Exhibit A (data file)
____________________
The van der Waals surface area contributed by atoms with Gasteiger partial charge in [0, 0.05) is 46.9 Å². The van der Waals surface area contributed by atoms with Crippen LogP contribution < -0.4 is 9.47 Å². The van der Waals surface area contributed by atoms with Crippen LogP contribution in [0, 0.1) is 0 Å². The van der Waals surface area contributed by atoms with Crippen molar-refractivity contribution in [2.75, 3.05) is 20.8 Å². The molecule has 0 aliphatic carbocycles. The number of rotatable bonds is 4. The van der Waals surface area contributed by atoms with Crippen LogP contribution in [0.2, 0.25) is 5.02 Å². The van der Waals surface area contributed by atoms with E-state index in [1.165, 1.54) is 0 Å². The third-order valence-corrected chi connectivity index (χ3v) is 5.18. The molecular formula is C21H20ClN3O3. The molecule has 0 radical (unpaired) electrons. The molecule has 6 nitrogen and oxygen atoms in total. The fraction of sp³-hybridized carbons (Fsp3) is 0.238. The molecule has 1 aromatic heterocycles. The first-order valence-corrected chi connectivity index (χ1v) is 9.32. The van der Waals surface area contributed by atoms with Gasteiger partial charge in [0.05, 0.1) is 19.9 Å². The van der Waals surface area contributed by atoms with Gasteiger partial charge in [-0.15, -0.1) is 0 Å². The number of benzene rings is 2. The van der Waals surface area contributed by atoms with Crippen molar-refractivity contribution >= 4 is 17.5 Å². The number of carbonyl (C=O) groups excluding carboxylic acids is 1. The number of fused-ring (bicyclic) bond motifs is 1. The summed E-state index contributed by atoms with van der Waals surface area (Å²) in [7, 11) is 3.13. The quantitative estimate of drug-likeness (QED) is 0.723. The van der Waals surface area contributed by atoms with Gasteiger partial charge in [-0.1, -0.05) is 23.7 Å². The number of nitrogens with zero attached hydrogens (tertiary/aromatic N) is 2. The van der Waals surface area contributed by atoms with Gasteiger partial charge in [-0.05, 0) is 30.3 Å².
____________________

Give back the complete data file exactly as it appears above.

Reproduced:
The van der Waals surface area contributed by atoms with Gasteiger partial charge in [0, 0.05) is 46.9 Å². The van der Waals surface area contributed by atoms with Crippen LogP contribution < -0.4 is 9.47 Å². The van der Waals surface area contributed by atoms with Crippen LogP contribution in [0, 0.1) is 0 Å². The van der Waals surface area contributed by atoms with Crippen molar-refractivity contribution in [2.75, 3.05) is 20.8 Å². The molecule has 0 aliphatic carbocycles. The number of rotatable bonds is 4. The van der Waals surface area contributed by atoms with Crippen LogP contribution in [0.2, 0.25) is 5.02 Å². The van der Waals surface area contributed by atoms with E-state index in [1.165, 1.54) is 0 Å². The third-order valence-corrected chi connectivity index (χ3v) is 5.18. The molecular formula is C21H20ClN3O3. The molecule has 0 radical (unpaired) electrons. The molecule has 6 nitrogen and oxygen atoms in total. The fraction of sp³-hybridized carbons (Fsp3) is 0.238. The molecule has 1 aromatic heterocycles. The first-order valence-corrected chi connectivity index (χ1v) is 9.32. The van der Waals surface area contributed by atoms with Gasteiger partial charge in [0.05, 0.1) is 19.9 Å². The van der Waals surface area contributed by atoms with Gasteiger partial charge in [-0.15, -0.1) is 0 Å². The number of benzene rings is 2. The van der Waals surface area contributed by atoms with Crippen molar-refractivity contribution >= 4 is 17.5 Å². The number of carbonyl (C=O) groups excluding carboxylic acids is 1. The number of fused-ring (bicyclic) bond motifs is 1. The summed E-state index contributed by atoms with van der Waals surface area (Å²) in [7, 11) is 3.13. The quantitative estimate of drug-likeness (QED) is 0.723. The van der Waals surface area contributed by atoms with Gasteiger partial charge in [-0.1, -0.05) is 23.7 Å². The number of nitrogens with zero attached hydrogens (tertiary/aromatic N) is 2. The van der Waals surface area contributed by atoms with Gasteiger partial charge in [-0.05, 0) is 30.3 Å².